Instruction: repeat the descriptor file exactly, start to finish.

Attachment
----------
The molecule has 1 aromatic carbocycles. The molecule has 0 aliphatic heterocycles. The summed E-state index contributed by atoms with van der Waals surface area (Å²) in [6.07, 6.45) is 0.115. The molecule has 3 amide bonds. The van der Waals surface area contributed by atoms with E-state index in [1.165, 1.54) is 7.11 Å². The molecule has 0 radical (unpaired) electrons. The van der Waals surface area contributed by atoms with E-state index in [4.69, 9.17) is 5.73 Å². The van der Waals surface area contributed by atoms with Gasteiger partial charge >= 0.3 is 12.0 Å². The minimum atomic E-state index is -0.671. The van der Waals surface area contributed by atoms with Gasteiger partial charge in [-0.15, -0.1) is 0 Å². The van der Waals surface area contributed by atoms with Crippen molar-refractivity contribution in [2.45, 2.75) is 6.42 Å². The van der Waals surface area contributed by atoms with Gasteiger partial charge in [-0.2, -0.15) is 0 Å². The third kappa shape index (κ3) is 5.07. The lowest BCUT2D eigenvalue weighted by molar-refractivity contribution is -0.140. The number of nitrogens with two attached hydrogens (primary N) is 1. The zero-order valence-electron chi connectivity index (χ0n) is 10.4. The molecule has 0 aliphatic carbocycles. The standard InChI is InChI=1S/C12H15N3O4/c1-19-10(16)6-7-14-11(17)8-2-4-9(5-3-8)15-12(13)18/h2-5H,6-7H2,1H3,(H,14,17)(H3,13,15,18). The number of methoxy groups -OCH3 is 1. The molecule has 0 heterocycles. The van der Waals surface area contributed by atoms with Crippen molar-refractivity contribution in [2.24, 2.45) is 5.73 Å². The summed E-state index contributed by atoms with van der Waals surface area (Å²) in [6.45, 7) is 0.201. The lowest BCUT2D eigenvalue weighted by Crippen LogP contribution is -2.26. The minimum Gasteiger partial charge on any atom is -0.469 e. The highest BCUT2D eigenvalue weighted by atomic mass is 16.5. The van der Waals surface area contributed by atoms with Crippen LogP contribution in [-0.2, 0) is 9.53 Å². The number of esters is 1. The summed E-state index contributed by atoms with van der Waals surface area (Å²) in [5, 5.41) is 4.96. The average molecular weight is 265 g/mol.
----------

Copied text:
The molecule has 1 aromatic carbocycles. The molecule has 0 aliphatic heterocycles. The summed E-state index contributed by atoms with van der Waals surface area (Å²) in [6.07, 6.45) is 0.115. The molecule has 3 amide bonds. The van der Waals surface area contributed by atoms with E-state index in [1.165, 1.54) is 7.11 Å². The molecule has 0 radical (unpaired) electrons. The van der Waals surface area contributed by atoms with E-state index in [4.69, 9.17) is 5.73 Å². The van der Waals surface area contributed by atoms with Gasteiger partial charge >= 0.3 is 12.0 Å². The minimum atomic E-state index is -0.671. The van der Waals surface area contributed by atoms with Gasteiger partial charge in [-0.15, -0.1) is 0 Å². The van der Waals surface area contributed by atoms with Crippen molar-refractivity contribution in [2.45, 2.75) is 6.42 Å². The van der Waals surface area contributed by atoms with Gasteiger partial charge in [-0.2, -0.15) is 0 Å². The third kappa shape index (κ3) is 5.07. The lowest BCUT2D eigenvalue weighted by molar-refractivity contribution is -0.140. The number of nitrogens with two attached hydrogens (primary N) is 1. The zero-order valence-electron chi connectivity index (χ0n) is 10.4. The molecule has 0 aliphatic carbocycles. The standard InChI is InChI=1S/C12H15N3O4/c1-19-10(16)6-7-14-11(17)8-2-4-9(5-3-8)15-12(13)18/h2-5H,6-7H2,1H3,(H,14,17)(H3,13,15,18). The number of methoxy groups -OCH3 is 1. The molecule has 0 heterocycles. The van der Waals surface area contributed by atoms with Crippen molar-refractivity contribution in [2.24, 2.45) is 5.73 Å². The summed E-state index contributed by atoms with van der Waals surface area (Å²) in [6.45, 7) is 0.201. The lowest BCUT2D eigenvalue weighted by Crippen LogP contribution is -2.26. The minimum Gasteiger partial charge on any atom is -0.469 e. The highest BCUT2D eigenvalue weighted by atomic mass is 16.5. The van der Waals surface area contributed by atoms with Crippen LogP contribution in [-0.2, 0) is 9.53 Å². The number of esters is 1. The summed E-state index contributed by atoms with van der Waals surface area (Å²) in [5, 5.41) is 4.96. The average molecular weight is 265 g/mol.